Parents, the first teachers

Whether you’re a seasoned homeschooling parent, someone new to homeschooling, or a teacher trying to figure out how to keep things classical while teaching remotely, it’s helpful to remember that teaching is an art, not a science. In other words, there’s no formula that can be learned in the abstract and then applied to teaching. Instead, teaching depends greatly on the circumstances, and to teach well is to create something in the mind of the student.

Different methods are required for different subjects, and of course the setting has a great deal to do with it too. Teaching in a classroom of 25 students is a very different thing than a one-on-one tutoring session, and teaching online is something else. So how should we begin to understand good teaching? Given the huge differences in subject and setting and student, what do good teachers all have in common?

One of my favorite books on the subject is The Art of Teaching, by Gilbert Highet. A few years ago at Founders Classical Academy of Leander, we read it as a faculty, and despite a few strange passages about categorizing students into types, it’s full of some good advice about being a teacher.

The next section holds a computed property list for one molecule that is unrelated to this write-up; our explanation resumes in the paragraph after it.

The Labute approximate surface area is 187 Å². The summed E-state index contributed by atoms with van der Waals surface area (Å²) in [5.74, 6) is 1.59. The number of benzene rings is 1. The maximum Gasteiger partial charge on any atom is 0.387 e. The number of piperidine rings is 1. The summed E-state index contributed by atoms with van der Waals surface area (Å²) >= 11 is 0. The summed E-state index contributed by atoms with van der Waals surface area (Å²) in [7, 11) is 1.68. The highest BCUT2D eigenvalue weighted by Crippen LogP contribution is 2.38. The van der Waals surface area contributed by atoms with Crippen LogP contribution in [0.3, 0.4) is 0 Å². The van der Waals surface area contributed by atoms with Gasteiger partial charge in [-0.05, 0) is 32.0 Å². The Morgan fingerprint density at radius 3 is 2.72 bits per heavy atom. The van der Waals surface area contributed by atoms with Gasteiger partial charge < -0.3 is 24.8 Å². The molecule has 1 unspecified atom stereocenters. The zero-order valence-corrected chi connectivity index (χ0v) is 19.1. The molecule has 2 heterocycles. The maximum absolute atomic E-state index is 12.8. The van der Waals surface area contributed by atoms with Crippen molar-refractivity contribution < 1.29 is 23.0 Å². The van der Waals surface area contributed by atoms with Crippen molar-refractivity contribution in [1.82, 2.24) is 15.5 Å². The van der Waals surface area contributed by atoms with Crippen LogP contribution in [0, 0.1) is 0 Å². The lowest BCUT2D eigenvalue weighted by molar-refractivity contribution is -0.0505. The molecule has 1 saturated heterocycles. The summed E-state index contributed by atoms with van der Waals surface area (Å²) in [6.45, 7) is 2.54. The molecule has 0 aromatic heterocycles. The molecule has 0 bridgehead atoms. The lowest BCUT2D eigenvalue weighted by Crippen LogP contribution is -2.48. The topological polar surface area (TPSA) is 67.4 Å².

Highet makes a point that’s especially relevant these days: teaching is not the sole responsibility of teachers. If you think about it, parents are the first and most important teachers. From the moment a child is born, he or she learns from parents, and then from the older children and adults who are around.

Here’s Highet in his own words:

A great deal of teaching is done outside of school. Some things–and some of the most important things–are taught by mothers and fathers to their children. … It really begins when the baby gives his first cry and it is answered. In those days, before he can hear or see properly, he is finding out something about the world and himself.

Highet goes on:

Every father and mother do an astonishing amount of teaching. Their lessons cover the entire universe, from “Where is God?” to the use of soap, and have a lifetime effect. …In general the relation between parents and children is essentially based on teaching.

In other words, these circumstances we find ourselves in might not be so crazy after all. Parents, you’ve been teaching your children since they were born. You can do this.